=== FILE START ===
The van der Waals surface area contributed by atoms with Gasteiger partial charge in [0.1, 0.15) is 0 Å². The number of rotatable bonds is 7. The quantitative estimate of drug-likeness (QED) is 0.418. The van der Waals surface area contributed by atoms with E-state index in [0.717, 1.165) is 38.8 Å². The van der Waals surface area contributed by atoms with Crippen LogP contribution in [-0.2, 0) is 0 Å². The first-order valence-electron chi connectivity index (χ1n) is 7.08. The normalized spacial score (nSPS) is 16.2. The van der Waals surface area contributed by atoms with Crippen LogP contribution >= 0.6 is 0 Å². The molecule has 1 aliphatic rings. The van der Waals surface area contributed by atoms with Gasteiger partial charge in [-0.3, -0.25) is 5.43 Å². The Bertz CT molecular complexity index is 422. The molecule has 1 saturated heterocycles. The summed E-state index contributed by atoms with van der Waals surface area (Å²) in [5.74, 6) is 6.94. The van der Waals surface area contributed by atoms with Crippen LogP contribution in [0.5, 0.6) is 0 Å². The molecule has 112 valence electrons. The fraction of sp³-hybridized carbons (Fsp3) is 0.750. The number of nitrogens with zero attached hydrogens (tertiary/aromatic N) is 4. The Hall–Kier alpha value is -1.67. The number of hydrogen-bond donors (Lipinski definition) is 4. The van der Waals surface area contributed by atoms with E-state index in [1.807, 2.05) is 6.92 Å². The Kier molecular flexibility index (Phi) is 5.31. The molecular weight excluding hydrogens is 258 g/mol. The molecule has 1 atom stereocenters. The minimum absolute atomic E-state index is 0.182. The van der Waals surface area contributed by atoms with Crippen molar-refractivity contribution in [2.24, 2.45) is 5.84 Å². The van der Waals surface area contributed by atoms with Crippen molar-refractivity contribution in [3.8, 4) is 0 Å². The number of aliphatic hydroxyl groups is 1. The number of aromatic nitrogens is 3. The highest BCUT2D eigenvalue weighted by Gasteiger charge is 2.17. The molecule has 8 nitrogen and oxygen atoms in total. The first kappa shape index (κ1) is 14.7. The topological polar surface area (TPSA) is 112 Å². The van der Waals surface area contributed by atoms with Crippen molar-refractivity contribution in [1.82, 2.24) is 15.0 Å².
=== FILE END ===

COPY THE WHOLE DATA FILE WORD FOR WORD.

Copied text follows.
The van der Waals surface area contributed by atoms with Gasteiger partial charge in [0.1, 0.15) is 0 Å². The number of rotatable bonds is 7. The quantitative estimate of drug-likeness (QED) is 0.418. The van der Waals surface area contributed by atoms with E-state index in [0.717, 1.165) is 38.8 Å². The van der Waals surface area contributed by atoms with Crippen LogP contribution in [-0.2, 0) is 0 Å². The first-order valence-electron chi connectivity index (χ1n) is 7.08. The normalized spacial score (nSPS) is 16.2. The van der Waals surface area contributed by atoms with Crippen LogP contribution >= 0.6 is 0 Å². The molecule has 1 aliphatic rings. The van der Waals surface area contributed by atoms with Gasteiger partial charge in [-0.3, -0.25) is 5.43 Å². The Bertz CT molecular complexity index is 422. The molecule has 1 saturated heterocycles. The summed E-state index contributed by atoms with van der Waals surface area (Å²) in [5.74, 6) is 6.94. The van der Waals surface area contributed by atoms with Crippen LogP contribution in [0.5, 0.6) is 0 Å². The molecule has 112 valence electrons. The fraction of sp³-hybridized carbons (Fsp3) is 0.750. The number of nitrogens with zero attached hydrogens (tertiary/aromatic N) is 4. The Hall–Kier alpha value is -1.67. The number of hydrogen-bond donors (Lipinski definition) is 4. The van der Waals surface area contributed by atoms with E-state index in [1.807, 2.05) is 6.92 Å². The Kier molecular flexibility index (Phi) is 5.31. The molecular weight excluding hydrogens is 258 g/mol. The molecule has 1 atom stereocenters. The minimum absolute atomic E-state index is 0.182. The van der Waals surface area contributed by atoms with Crippen molar-refractivity contribution in [2.24, 2.45) is 5.84 Å². The van der Waals surface area contributed by atoms with Crippen molar-refractivity contribution in [3.8, 4) is 0 Å². The number of aliphatic hydroxyl groups is 1. The number of aromatic nitrogens is 3. The highest BCUT2D eigenvalue weighted by Gasteiger charge is 2.17. The molecule has 8 nitrogen and oxygen atoms in total. The first kappa shape index (κ1) is 14.7. The topological polar surface area (TPSA) is 112 Å². The van der Waals surface area contributed by atoms with Crippen molar-refractivity contribution in [1.82, 2.24) is 15.0 Å².